Lady Lamb The Beekeeper Emerges From Behind The Counter On her first studio album, Ripely Pine, singer-songwriter Aly Spaltro transforms a batch of solo recordings into full-band arrangements that explore the juxtaposition between lyrical content and musical tone.

Lady Lamb The Beekeeper Emerges From Behind The Counter

  • Download
  • <iframe src="" width="100%" height="290" frameborder="0" scrolling="no" title="NPR embedded audio player">
  • Transcript


Lots of singers air their dirty laundry in song. Aly Spaltro may be the only singer who has recorded songs while actually doing her laundry.

ALY SPALTRO: So it's about 2:00 in the morning, and I'm sitting in the corner of my very dark and very freezing basement, in my coat and scarf, might I add, waiting for my clothes to dry.

CORNISH: As a teenager, Spaltro gained a following in Portland, Maine, with her simply sung tunes. That those songs were home recordings only added to their charm.


CORNISH: As the washer-dryer whirls in the background, Spaltro pulls out her banjo and starts to sing.


CORNISH: From the laundry room to the recording studio, Aly Spaltro is now out with her debut album. She records under the name Lady Lamb the Beekeeper. It's a name that came to her in a dream at a time when she would wake up in the middle of the night to write down her dreams.

SPALTRO: And that was written in my notebook when I woke up one day and saw it all scribbled in my cursive in a big lump. It was exactly at the time that I wanted a moniker for the 12 songs that I had recorded so that I can share them at the local record store without giving away who I was. And that's why I put that on the album, and it just stuck, and it's been a good five and a half years now.

CORNISH: So these home recordings you actually kind of packaged them yourself and kind of brought them to the record store from the trunk of your car?

SPALTRO: Yes. Because I worked right next door to the record store. I worked for four years at an independent DVD rental store. And my town was small enough that everyone knew me by name, and I was so nervous about this new endeavor of making music. I wasn't sure how it would be received at all. So I wanted a way to share it while remaining mysterious. So I put 12 copies at the counter for free at the record store.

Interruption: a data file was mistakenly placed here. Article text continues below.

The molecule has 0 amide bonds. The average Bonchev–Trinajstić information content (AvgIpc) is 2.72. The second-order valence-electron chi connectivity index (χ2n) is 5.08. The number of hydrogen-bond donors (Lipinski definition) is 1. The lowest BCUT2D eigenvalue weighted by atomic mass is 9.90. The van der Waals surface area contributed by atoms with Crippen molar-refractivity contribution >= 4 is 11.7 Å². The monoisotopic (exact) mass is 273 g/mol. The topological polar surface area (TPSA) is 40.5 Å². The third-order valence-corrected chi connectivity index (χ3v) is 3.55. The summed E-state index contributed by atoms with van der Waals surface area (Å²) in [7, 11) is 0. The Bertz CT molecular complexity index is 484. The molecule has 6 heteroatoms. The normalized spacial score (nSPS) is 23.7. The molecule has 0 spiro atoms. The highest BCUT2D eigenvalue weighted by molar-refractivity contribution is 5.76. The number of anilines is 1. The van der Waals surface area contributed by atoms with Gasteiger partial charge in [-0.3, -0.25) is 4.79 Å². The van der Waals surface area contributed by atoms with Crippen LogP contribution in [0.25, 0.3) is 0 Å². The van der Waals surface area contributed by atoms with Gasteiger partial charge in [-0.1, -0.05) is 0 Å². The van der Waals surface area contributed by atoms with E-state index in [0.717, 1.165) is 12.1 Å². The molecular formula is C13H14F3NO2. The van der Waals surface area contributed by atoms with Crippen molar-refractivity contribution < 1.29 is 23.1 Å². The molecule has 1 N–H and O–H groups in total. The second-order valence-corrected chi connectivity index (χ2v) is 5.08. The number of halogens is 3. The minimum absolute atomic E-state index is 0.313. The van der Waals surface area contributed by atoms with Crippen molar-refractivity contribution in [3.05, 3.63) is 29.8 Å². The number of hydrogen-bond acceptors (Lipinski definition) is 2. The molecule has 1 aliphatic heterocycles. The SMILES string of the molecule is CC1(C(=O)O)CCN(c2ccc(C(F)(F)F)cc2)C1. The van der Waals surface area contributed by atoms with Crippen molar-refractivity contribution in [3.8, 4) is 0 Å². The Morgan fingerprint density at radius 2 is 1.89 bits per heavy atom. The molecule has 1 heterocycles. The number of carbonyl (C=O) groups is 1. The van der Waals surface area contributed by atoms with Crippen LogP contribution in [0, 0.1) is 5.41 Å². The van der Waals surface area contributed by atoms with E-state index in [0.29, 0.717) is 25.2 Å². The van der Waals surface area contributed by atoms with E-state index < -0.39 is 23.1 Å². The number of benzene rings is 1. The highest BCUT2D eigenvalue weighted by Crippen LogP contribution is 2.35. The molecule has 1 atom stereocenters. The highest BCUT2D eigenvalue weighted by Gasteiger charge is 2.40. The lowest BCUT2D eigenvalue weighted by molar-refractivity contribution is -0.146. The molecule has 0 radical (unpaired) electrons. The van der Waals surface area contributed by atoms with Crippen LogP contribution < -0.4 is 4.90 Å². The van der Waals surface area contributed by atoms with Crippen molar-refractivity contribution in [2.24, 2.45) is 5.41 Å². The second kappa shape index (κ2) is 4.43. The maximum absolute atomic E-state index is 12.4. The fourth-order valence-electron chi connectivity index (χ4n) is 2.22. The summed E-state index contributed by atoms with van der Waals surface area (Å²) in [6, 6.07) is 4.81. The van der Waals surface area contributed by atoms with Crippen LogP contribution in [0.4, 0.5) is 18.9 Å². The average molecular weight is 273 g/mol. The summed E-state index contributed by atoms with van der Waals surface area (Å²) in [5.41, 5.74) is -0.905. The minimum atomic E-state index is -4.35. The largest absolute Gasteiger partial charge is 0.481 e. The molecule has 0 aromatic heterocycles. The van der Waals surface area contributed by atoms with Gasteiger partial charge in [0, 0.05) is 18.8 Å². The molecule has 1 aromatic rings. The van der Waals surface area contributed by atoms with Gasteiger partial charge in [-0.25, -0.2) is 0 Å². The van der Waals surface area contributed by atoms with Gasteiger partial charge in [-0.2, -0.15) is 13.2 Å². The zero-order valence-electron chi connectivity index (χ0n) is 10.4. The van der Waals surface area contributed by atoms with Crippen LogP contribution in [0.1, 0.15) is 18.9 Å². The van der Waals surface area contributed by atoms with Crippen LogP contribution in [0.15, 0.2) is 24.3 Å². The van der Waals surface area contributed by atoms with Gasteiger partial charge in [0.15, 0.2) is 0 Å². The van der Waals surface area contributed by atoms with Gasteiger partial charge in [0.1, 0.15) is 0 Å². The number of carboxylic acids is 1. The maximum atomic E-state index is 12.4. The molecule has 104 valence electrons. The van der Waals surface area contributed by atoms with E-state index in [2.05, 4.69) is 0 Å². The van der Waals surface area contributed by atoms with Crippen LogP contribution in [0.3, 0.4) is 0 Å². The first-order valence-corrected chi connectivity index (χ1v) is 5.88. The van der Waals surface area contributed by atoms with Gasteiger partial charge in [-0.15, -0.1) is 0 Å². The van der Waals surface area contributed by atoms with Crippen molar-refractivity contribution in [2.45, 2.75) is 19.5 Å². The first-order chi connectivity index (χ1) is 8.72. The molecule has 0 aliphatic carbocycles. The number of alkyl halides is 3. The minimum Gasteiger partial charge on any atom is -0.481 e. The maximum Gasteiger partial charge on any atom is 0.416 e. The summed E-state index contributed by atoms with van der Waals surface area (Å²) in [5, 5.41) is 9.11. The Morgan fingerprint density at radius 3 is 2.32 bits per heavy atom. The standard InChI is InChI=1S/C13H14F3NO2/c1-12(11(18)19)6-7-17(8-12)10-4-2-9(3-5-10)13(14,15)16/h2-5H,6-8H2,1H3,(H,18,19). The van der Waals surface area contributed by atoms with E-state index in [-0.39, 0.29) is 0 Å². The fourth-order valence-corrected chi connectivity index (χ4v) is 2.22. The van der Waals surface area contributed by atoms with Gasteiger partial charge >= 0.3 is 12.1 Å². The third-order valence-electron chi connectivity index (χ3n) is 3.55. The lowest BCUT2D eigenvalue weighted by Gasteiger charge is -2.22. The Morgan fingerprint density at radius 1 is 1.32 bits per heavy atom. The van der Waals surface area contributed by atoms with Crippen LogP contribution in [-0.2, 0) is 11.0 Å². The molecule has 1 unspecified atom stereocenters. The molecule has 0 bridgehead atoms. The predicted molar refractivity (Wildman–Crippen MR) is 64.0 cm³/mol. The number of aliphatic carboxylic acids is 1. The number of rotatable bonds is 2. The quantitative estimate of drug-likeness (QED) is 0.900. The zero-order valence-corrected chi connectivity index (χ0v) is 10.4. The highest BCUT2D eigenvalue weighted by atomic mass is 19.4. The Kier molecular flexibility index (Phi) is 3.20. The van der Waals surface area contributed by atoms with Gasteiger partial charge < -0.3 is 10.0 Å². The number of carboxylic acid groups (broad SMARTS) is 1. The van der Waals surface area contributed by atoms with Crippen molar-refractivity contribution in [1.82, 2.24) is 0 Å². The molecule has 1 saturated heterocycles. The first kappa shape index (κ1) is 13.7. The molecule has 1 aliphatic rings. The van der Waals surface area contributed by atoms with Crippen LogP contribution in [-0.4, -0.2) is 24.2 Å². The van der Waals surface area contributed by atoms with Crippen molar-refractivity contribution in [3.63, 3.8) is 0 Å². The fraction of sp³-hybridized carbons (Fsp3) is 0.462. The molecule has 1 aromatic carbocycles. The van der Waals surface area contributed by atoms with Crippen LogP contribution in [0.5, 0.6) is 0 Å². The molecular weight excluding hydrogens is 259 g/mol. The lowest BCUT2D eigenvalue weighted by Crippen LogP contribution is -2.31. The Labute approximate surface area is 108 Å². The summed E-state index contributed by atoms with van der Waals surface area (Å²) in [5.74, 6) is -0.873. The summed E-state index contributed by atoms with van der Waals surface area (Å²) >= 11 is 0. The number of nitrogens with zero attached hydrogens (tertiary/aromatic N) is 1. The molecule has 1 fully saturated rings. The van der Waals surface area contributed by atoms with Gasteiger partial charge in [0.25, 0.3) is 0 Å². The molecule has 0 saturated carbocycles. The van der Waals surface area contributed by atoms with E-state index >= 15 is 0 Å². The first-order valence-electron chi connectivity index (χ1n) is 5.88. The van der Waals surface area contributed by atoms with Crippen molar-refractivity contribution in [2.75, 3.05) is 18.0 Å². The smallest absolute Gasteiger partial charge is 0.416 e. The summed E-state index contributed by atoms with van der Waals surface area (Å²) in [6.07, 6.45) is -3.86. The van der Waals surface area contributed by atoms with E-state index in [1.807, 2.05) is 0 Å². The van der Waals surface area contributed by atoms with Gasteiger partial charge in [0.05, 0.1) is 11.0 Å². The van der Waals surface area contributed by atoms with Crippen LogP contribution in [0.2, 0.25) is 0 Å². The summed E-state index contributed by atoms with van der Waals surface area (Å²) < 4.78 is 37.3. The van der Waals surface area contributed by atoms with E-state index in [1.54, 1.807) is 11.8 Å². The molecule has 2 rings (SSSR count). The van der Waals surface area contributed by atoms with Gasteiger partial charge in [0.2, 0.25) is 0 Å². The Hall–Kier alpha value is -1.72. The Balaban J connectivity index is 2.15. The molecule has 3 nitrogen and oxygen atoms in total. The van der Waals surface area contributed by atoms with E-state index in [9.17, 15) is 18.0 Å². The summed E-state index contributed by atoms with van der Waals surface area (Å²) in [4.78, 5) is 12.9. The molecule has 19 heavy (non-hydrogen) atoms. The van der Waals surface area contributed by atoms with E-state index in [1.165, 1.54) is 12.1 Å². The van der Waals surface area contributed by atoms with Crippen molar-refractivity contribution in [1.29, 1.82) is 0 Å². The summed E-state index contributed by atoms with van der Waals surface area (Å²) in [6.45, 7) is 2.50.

CORNISH: When Aly Spaltro joined me in the studio, we talked about one song off of her album, one that shows off the big sound she's achieved away from the washer-dryer. It's called "Aubergine."


CORNISH: Is the song about someone in particular?

SPALTRO: It is, yeah.

CORNISH: How much can I get out of you?


SPALTRO: Probably not too much.

CORNISH: It does feel a little bit like a breakup song.


CORNISH: And I don't know if you could talk a little bit just maybe about that part of your life when you were writing it.

SPALTRO: Oh, sure. I mean, these songs were - I'm 23 now. These songs were written when I was 18, 19, most of them. But they really are from a place of being young and heartbroken or in love or nostalgic for an unrequited love. And so in that, they're very pulpy. You know, they're very much about being young and being full of feelings and just very emotional.

CORNISH: This line in particular.



SPALTRO: So young and dramatic.


CORNISH: That's true at 18 or 19 to talk about being unborn.

SPALTRO: Yeah. Very - a little over the top, which is actually why this particular arrangement is a little poppier and maybe more accessible than the song is on my own. I really wanted to take some of the whining out of what I did with the song solo and open it up to be maybe a little danceable, even. You know, a little...

CORNISH: Did you say whining?

SPALTRO: A little whining, yeah.


SPALTRO: You know, I wanted to sort of weaken the whininess a little bit that comes out in the solo performance and make it more - just make it more fun, really.


CORNISH: Do you feel like you're getting that rap a little as you're starting off in your career?

SPALTRO: I - honestly, I didn't feel like I was getting the rap. I think that was just sort of a pressure I put on myself sort of like, oh, you know, I'm so brooding all the time.

CORNISH: Like I'm a woman with the guitar in a coffee shop and...

SPALTRO: Yeah, yeah. And, you know, I enjoy music that I can dance to that might have maybe introspective or dramatic lyrics but don't take it too far that you're just depressed about it, you know?

CORNISH: It's the most joyful song about heartbreak that I've heard in a while.


SPALTRO: Right. Yeah. And, yeah, it reminds me a little of this - of Cher, "Believe," you know?

(Singing) Do you believe in life after love?

That song is so, so sad. But the beat, you know, it makes it sound so happy. And I actually covered that song and slowed it down. I kind of made it as sad as the lyrics are, and that made me really realize that I can do something like this to "Aubergine" where I could take something that was sad and make it a bit happier musically.

CORNISH: Well, Aly Spaltro, it was a really fun song, and thank you for walking through it with us, getting us kind of the story behind it.

SPALTRO: My pleasure. Thank you so much.


CORNISH: The song is called "Aubergine." It's from Aly Spaltro's debut album, "Ripely Pine." She records under the name Lady Lamb the Beekeeper.


CORNISH: You're listening to ALL THINGS CONSIDERED from NPR News.

Copyright © 2013 NPR. All rights reserved. Visit our website terms of use and permissions pages at for further information.

NPR transcripts are created on a rush deadline by an NPR contractor. This text may not be in its final form and may be updated or revised in the future. Accuracy and availability may vary. The authoritative record of NPR’s programming is the audio record.